Continue through all your reference sketches. When I was done with this, I had just four unique hand drawings spread across the 24-frame sequence. On playback, it looked smooth enough for me, so I didn’t draw any more.

Make a new animation folder underneath “Right hand.” Name it “Right forearm.” Create the same layer and folder structure within that you did to draw the hand.


Draw the right forearm.


Remember that I drew four unique hands? I only drew one forearm.

The forearm doesn’t change shape enough to make it worth redrawing. It does foreshorten a little bit, but I just faked that by sliding the hand down a little further, covering up the end.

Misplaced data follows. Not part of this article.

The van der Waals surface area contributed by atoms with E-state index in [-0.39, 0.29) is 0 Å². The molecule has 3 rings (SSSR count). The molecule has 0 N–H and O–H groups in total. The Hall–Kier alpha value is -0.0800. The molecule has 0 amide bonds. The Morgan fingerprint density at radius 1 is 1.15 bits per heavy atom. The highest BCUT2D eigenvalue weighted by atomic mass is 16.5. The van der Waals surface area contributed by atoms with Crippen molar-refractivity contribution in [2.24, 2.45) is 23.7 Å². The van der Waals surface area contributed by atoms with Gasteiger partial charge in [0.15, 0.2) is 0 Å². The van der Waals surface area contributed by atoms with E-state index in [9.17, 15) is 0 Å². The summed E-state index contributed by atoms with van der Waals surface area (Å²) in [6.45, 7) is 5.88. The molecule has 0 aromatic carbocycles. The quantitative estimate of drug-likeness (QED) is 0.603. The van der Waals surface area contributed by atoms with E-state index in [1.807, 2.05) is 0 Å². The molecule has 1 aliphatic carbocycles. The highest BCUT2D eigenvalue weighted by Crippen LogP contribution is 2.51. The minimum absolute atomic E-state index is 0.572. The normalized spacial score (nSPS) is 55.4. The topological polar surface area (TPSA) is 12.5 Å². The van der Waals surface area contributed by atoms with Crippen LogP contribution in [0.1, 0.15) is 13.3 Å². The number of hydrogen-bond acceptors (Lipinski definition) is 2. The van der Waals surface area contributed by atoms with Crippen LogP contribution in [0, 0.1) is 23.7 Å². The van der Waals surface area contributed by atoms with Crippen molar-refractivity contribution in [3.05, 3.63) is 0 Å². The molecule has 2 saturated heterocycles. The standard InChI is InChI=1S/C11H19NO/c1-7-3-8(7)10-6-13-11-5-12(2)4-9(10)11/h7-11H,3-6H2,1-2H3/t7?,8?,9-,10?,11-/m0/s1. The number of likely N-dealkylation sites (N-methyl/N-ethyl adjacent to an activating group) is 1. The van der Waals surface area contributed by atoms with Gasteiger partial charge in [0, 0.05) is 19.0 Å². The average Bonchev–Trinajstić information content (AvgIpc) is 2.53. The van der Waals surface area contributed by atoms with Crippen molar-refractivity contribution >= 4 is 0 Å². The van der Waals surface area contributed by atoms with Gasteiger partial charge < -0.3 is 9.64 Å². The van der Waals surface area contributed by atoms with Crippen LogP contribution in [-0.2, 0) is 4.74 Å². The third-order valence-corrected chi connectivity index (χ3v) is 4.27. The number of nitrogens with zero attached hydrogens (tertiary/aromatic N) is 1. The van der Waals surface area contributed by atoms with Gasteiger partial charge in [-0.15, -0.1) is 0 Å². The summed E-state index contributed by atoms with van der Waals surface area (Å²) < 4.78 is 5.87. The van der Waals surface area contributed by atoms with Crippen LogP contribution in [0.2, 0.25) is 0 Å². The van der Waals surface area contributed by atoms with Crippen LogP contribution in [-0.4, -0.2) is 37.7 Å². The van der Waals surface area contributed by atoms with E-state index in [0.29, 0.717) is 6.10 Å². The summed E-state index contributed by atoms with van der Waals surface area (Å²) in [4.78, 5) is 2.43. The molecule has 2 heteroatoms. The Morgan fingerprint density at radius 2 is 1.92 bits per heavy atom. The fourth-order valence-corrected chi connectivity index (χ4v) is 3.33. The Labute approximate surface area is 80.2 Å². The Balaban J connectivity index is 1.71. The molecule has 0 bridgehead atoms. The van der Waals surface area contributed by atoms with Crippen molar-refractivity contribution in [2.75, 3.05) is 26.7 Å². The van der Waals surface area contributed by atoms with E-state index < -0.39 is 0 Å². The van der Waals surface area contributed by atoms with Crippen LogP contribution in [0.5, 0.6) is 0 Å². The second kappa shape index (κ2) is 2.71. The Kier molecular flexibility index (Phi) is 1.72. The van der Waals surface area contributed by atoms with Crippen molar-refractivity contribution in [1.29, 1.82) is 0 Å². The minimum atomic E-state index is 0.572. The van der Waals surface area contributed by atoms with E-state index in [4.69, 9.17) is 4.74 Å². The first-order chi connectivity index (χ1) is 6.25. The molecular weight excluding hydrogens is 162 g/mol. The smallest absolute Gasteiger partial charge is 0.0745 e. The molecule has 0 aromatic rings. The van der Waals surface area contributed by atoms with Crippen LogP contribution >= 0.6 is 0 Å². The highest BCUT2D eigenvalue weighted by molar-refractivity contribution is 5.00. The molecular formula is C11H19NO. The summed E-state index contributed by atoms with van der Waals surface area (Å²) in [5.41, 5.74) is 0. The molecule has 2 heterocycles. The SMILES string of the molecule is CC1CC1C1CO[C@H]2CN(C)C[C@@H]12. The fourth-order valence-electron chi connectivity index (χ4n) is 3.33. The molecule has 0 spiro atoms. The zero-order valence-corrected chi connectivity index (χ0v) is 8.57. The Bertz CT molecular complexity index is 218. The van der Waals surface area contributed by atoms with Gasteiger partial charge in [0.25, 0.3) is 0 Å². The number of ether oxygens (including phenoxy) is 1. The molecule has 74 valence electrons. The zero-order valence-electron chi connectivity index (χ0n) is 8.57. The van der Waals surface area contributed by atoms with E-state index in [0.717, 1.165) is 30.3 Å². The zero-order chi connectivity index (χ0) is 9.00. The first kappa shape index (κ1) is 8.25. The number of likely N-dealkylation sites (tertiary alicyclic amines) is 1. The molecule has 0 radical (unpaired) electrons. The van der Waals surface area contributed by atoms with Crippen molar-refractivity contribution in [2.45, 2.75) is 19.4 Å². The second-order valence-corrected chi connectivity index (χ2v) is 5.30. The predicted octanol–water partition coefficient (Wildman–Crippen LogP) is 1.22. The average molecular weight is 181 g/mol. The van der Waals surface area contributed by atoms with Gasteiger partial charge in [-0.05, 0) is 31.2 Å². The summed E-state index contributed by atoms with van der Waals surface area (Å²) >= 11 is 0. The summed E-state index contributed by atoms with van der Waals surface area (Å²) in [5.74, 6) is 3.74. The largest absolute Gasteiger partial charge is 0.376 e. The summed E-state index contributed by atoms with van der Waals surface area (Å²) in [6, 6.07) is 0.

(Tip: make sure to leave open lines at the ends so that you have more flexibility when joining body parts.)


Keep going, creating folders for body parts as you see fit. Use motion, rotation, and the transform tool. These tools will save you from a lot of unnecessary drawing. If you can’t move, stretch, or rotate a body part to fit, create a new cell and draw the new position.


When you’re done, you should have a drawing that looks simple, but is actually built by many, many layers:

It takes some trial and error to learn how best to join these parts. Here she is exploded:

And here’s what my layers looked like. I made a folder named “body” and dropped everything into it to help keep things simple.